As we approached Teal Hide, something spooked the Black-tailed Godwits and they all took off, frightening everything else as well. We half expected to see nothing left on Pat’s Pool when we got in the hide, but thankfully they all landed again. The Greenshank had now separated itself from the Godwits, but was mostly asleep. It woke up briefly when a Black-headed Gull tried to land on it, and we had a good look of it in the same scope view as a Redshank for comparison. There were at least 110 Icelandic Black-tailed Godwits on the scrape, most in winter plumage or with a few summer feathers, but a nice summer adult landed right in front of the hide. Apart from all the nesting Avocets, the only other wader of note here today was a single Little Ringed Plover.

P1010697Icelandic Black-tailed Godwit – in summer plumage

The Little Gulls were a little closer from the hide than they had been from the Visitor Centre. They were both 1st summer birds, neither with much black on the head. They were picking around on the mud around the edge of the islands today, rather than flying round catching insects. There have been a lot of 1st summer Little Gulls lingering along the coast in recent weeks, but it is always good to catch up with them.

IMG_5270Little Gull – 1 of 2 1st summer birds at Cley again today

While we were looking out from the hide, we heard the distinctive pinging of Bearded Tits again. This time, they flew in and landed in a narrow line of reeds in front of the hide. They dropped in out of view at first but quickly ran out of cover to hide in and worked their way up the dead reed stems. The Bearded Tits perched up in full view for a couple of seconds – two juveniles – before flying off behind the hide. Great stuff.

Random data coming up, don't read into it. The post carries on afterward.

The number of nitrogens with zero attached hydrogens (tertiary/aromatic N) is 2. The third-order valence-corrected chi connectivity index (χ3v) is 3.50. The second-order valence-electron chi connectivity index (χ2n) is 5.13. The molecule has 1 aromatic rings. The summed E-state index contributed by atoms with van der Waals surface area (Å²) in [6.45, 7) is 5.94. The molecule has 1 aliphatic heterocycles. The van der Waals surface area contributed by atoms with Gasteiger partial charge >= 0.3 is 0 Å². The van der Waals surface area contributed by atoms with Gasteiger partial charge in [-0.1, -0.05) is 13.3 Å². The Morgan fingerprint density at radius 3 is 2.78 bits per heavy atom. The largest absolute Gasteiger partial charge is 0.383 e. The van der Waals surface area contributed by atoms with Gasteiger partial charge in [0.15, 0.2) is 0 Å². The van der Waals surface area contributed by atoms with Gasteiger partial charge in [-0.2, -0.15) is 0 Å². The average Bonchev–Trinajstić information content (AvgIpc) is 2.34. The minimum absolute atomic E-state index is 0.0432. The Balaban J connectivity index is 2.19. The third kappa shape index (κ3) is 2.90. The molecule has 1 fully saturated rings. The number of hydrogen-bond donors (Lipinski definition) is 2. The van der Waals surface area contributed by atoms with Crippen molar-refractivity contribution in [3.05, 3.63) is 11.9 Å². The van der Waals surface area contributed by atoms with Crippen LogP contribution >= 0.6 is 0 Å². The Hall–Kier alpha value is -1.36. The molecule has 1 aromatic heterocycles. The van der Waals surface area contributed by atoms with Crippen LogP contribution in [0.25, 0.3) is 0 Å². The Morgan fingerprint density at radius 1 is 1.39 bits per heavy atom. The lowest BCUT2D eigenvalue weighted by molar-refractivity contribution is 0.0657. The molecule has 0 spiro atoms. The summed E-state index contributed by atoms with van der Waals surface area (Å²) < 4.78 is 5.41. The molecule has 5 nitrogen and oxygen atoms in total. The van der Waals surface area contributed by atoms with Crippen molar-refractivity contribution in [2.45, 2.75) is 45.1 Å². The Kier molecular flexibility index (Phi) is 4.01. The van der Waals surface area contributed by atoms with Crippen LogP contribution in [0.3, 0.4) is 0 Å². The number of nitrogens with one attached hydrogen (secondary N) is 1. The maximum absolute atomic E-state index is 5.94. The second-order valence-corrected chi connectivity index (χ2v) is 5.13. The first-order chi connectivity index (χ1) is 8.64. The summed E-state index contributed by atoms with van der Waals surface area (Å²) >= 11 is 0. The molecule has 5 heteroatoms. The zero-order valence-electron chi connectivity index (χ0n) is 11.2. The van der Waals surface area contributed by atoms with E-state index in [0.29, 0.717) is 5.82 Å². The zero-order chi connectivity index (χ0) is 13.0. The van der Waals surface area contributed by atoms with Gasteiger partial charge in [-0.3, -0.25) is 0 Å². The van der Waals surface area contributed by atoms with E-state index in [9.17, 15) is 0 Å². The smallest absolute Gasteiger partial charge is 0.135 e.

We had a quick look out from Dauke’s Hide, which was very quiet, and were initially similarly disappointed by the view from Avocet Hide. However, we heard the rush of wings first – something was flying really fast. Then a Hobby shot in from over the roof of the hide and powered towards an unsuspecting House Martin. At the last minute, the House Martin saw it coming and took emergency evasive action. The Hobby missed and turned for more, but the House Martin was now wise to it and flew off, with the Hobby still in pursuit. Even better stuff. Then it was time for lunch back at the Visitor Centre.